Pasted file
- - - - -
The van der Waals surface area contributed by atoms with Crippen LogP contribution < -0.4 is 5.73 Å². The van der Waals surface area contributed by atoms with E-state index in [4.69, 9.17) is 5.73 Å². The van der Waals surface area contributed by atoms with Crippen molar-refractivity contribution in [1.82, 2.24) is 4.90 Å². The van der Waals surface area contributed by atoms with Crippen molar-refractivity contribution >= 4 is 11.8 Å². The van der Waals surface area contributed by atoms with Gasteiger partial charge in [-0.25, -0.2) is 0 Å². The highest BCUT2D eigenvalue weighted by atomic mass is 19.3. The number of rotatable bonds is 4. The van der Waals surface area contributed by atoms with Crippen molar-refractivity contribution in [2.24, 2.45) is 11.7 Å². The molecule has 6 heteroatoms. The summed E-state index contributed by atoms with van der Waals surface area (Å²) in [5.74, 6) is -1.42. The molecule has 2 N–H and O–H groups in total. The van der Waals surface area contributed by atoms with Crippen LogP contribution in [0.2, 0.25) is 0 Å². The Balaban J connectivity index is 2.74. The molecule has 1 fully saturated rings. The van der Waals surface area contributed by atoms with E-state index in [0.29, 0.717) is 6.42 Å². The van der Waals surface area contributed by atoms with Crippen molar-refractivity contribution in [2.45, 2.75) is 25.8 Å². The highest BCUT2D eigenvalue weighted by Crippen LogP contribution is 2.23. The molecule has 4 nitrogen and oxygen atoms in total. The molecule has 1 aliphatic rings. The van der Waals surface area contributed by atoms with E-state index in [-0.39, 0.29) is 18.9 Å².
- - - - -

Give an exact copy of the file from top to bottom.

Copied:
The van der Waals surface area contributed by atoms with Crippen LogP contribution < -0.4 is 5.73 Å². The van der Waals surface area contributed by atoms with E-state index in [4.69, 9.17) is 5.73 Å². The van der Waals surface area contributed by atoms with Crippen molar-refractivity contribution in [1.82, 2.24) is 4.90 Å². The van der Waals surface area contributed by atoms with Crippen molar-refractivity contribution >= 4 is 11.8 Å². The van der Waals surface area contributed by atoms with Gasteiger partial charge in [-0.25, -0.2) is 0 Å². The highest BCUT2D eigenvalue weighted by atomic mass is 19.3. The number of rotatable bonds is 4. The van der Waals surface area contributed by atoms with Crippen molar-refractivity contribution in [2.24, 2.45) is 11.7 Å². The molecule has 6 heteroatoms. The summed E-state index contributed by atoms with van der Waals surface area (Å²) in [5.74, 6) is -1.42. The molecule has 2 N–H and O–H groups in total. The van der Waals surface area contributed by atoms with Crippen LogP contribution in [0.2, 0.25) is 0 Å². The Balaban J connectivity index is 2.74. The molecule has 1 fully saturated rings. The van der Waals surface area contributed by atoms with E-state index in [0.29, 0.717) is 6.42 Å². The van der Waals surface area contributed by atoms with Crippen molar-refractivity contribution in [2.45, 2.75) is 25.8 Å². The highest BCUT2D eigenvalue weighted by Crippen LogP contribution is 2.23. The molecule has 4 nitrogen and oxygen atoms in total. The molecule has 1 aliphatic rings. The van der Waals surface area contributed by atoms with E-state index in [-0.39, 0.29) is 18.9 Å².